The use of NaCl and LiCl solution droplets as in situ probes of relative humidity has been demonstrated. In both cases, the size of the droplet at the deliquescence point is used to characterize the dry size from the known radial growth factors at these points. This allows the radial growth factor to be determined at any arbitrary RH from measured size. Using either E-AIM (for NaCl) or a parameterization derived from measurements, we translate the radial GF to RH and show a precision of ∼ 0.5 % at 50 % and better than 0.1 % above 90 % RH for NaCl. The LiCl probe was shown to be effective across a wider range of RH owing to its very low deliquescence RH. We used both droplet probes to characterize the RH for a range of measurements to validate the accuracy and applicability of the technique, with excellent agreement shown with established thermodynamic models for ammonium sulfate, citric acid, and 1,2,6-hexanetriol. We also report the hygroscopic growth of tetra-ethylene glycol using a rapid RH cycle (over 300 s) to minimize the influence of evaporation on the measured size. These measurements demonstrate the utility and accuracy of the dual-droplet method for accurate hygroscopic growth characterization. Future work will incorporate this approach for characterizing other RH-dependent properties, such as water diffusion rates, viscosity, vapor pressures, and optical properties.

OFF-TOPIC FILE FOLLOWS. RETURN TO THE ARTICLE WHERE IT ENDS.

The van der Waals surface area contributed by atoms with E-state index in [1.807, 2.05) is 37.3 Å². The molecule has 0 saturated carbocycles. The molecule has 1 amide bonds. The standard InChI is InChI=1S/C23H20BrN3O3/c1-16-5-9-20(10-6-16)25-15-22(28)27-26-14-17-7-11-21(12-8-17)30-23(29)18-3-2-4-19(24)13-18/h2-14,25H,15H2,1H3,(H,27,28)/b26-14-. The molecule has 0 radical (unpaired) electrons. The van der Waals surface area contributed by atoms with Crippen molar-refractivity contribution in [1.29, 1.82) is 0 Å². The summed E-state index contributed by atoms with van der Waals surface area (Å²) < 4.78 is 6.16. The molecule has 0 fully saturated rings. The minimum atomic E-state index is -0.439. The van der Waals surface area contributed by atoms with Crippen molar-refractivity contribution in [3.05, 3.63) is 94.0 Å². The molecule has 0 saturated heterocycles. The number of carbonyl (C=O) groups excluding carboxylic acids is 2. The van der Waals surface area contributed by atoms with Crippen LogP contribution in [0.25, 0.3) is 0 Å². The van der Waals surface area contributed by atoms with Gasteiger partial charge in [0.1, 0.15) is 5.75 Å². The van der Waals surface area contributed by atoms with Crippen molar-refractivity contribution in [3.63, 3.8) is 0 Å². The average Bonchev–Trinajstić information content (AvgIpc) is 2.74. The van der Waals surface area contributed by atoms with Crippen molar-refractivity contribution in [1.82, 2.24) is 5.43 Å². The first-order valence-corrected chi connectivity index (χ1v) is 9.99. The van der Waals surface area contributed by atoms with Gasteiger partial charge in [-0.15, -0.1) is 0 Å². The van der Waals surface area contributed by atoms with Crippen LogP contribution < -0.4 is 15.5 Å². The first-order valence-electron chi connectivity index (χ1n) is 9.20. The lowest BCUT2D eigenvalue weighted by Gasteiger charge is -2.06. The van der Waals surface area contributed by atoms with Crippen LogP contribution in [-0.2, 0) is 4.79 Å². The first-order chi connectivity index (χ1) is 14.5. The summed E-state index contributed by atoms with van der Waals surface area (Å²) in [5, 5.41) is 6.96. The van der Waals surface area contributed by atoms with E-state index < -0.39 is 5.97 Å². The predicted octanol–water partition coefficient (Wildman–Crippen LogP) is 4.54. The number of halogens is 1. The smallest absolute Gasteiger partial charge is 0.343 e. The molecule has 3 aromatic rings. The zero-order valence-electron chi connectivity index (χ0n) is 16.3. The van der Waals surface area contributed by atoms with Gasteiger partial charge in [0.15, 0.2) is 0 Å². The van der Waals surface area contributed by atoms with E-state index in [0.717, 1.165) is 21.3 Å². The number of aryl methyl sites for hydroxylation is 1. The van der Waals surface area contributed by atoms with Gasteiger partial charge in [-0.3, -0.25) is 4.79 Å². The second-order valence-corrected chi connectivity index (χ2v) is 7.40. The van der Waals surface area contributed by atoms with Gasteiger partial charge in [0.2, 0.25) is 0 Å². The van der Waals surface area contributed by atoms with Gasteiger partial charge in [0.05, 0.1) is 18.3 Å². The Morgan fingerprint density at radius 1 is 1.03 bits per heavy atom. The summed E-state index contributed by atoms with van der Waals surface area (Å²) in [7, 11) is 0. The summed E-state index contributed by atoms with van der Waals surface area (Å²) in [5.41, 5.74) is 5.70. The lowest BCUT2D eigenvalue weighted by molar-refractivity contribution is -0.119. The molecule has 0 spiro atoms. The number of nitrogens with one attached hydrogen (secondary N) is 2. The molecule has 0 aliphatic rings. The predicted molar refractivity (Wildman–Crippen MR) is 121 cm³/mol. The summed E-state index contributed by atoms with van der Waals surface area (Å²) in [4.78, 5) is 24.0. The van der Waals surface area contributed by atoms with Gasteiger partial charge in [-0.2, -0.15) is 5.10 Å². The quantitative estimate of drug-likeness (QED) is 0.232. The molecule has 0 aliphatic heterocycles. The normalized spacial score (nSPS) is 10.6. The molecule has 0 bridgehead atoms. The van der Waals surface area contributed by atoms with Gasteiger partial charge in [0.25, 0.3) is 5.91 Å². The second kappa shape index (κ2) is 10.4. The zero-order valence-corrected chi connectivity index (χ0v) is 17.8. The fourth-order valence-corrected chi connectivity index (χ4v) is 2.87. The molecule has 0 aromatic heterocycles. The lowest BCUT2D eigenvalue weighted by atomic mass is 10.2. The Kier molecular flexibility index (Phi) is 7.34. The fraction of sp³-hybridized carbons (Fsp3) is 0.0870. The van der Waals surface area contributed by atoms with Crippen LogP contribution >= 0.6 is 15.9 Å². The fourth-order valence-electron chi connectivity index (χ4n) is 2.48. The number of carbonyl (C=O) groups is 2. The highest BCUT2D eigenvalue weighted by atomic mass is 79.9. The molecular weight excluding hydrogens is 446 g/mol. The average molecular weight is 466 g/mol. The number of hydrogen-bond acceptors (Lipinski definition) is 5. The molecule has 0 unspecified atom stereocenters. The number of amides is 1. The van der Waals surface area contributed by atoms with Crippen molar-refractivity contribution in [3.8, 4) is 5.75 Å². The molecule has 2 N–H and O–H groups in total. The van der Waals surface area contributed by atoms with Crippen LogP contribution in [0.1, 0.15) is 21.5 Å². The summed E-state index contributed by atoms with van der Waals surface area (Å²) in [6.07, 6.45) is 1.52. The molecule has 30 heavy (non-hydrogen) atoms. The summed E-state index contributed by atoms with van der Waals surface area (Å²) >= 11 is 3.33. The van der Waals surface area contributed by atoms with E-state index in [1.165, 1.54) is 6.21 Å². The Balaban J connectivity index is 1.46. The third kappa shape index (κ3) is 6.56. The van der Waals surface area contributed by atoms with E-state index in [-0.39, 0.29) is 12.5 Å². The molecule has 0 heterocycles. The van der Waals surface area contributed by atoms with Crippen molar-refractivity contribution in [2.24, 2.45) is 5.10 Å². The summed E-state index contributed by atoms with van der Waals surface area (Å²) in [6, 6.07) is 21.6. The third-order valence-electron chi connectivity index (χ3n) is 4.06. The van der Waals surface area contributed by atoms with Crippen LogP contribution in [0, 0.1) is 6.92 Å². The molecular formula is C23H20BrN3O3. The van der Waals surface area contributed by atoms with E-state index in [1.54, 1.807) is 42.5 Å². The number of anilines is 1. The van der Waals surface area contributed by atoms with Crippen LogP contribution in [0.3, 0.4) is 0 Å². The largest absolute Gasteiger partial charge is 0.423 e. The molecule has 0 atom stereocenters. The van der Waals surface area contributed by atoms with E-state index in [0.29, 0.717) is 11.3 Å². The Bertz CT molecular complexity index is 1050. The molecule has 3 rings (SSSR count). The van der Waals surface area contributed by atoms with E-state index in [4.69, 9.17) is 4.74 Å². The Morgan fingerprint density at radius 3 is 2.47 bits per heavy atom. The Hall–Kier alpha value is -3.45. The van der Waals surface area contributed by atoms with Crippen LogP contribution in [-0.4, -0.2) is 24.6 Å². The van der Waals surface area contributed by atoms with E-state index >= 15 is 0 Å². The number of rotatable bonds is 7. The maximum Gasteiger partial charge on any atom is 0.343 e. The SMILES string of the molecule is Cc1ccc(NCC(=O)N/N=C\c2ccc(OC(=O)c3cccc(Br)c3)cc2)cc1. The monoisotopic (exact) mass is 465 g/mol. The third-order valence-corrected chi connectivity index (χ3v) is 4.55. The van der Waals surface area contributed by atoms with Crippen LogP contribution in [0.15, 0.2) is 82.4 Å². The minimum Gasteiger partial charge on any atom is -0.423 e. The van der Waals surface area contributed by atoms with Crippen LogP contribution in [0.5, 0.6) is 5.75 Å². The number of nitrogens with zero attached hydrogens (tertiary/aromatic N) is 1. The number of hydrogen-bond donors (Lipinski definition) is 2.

All data not directly reported in the paper will be made available on request.
The supplement related to this article is available online at: https://doi.org/10.5194/amt-14-5001-2021-supplement.
JFD designed the research. JMC, RKK, CSS, and CLP performed the measurements. JFD and JMC analyzed the data. JFD and JMC wrote the paper.
The authors declare that they have no conflict of interest.
Publisher's note: Copernicus Publications remains neutral with regard to jurisdictional claims in published maps and institutional affiliations.
We would like to acknowledge the startup funding provided by the University of California Riverside.
This research has been supported by the University of California Riverside.
This paper was edited by Mingjin Tang and reviewed by two anonymous referees.